The language used in the brief shall be courteous, free from vile, obscene, obnoxious, or offensive expressions, and free from insulting, abusive, discourteous, or irrelevant matter or criticism of any person, class of persons or association of persons, or any court, or judge or other officer thereof, or of any institution. Any violation of this Rule shall subject the author, or authors, of the brief to punishment for contempt of court, and to having such brief returned.”

Galle v Orleans Parish School Board
623 So.2d 692 (La.App. 4th Cir. 1993)

ADMONITION:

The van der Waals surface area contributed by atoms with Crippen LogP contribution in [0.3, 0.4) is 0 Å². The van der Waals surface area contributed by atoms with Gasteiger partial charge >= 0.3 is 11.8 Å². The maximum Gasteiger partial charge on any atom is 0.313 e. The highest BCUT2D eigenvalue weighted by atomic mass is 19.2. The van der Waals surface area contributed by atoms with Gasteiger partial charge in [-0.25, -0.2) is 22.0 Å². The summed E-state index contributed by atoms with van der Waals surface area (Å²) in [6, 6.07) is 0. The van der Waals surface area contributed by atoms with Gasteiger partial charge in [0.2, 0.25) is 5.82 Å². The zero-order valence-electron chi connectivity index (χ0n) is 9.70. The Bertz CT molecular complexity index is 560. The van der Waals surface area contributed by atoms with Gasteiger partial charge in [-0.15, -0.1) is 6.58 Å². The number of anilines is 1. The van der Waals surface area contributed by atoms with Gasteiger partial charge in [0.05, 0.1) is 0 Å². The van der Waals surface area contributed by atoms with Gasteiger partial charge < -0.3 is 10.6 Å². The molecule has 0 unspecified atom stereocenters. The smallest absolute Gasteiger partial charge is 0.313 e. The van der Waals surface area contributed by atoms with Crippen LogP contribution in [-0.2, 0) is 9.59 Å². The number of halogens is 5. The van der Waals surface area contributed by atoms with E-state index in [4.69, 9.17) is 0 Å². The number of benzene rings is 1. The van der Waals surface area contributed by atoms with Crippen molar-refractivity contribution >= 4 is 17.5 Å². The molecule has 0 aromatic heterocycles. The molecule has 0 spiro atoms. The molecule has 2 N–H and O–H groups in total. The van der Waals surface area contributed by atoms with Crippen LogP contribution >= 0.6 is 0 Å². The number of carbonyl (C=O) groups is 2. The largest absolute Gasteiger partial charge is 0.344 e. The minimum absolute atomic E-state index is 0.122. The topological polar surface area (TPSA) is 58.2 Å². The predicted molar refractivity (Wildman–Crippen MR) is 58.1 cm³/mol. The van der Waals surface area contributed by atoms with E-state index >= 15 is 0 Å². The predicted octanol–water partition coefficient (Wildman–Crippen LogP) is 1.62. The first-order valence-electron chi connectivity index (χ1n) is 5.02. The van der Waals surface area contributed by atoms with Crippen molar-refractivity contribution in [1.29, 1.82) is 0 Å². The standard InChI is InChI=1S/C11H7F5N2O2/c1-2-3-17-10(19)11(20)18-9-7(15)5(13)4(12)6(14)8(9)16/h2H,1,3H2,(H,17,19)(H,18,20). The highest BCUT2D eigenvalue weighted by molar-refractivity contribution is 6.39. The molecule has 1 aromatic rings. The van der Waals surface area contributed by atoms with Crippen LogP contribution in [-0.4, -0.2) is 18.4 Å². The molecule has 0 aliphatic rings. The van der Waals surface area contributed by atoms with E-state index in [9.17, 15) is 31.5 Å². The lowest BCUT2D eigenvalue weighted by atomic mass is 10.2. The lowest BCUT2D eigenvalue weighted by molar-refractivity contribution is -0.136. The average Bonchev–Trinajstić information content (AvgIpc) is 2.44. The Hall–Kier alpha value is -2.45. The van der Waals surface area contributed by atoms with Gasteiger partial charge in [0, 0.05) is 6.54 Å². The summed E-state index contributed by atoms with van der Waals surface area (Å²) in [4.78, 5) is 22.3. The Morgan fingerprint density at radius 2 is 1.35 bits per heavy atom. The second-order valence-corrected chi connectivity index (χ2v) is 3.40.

The issue of civility and professional conduct is of great institutional concern in the administration of justice. Every jurisdiction, including Louisiana, has rules to minimize unnecessary contention, abusive litigation and acts that range from incivility to obstruction of justice. The Louisiana lawyer’s oath at admission requires attorneys to maintain the respect due to courts of justice and judicial officers and to abstain from all offensive personality. Rule 3.4 of The Louisiana Rules of Professional Conduct contains a section entitled “Fairness to Opposing Party and Counsels” which sets forth the standards of professionalism. Article 7 of that code states “I will not engage in personal attacks on other counsel or the court…and will not make unfounded allegations of unethical conduct about other counsel.” This rule is in addition to article 3 which states, “I will conduct myself with dignity, civility, courtesy and a sense of fair play.”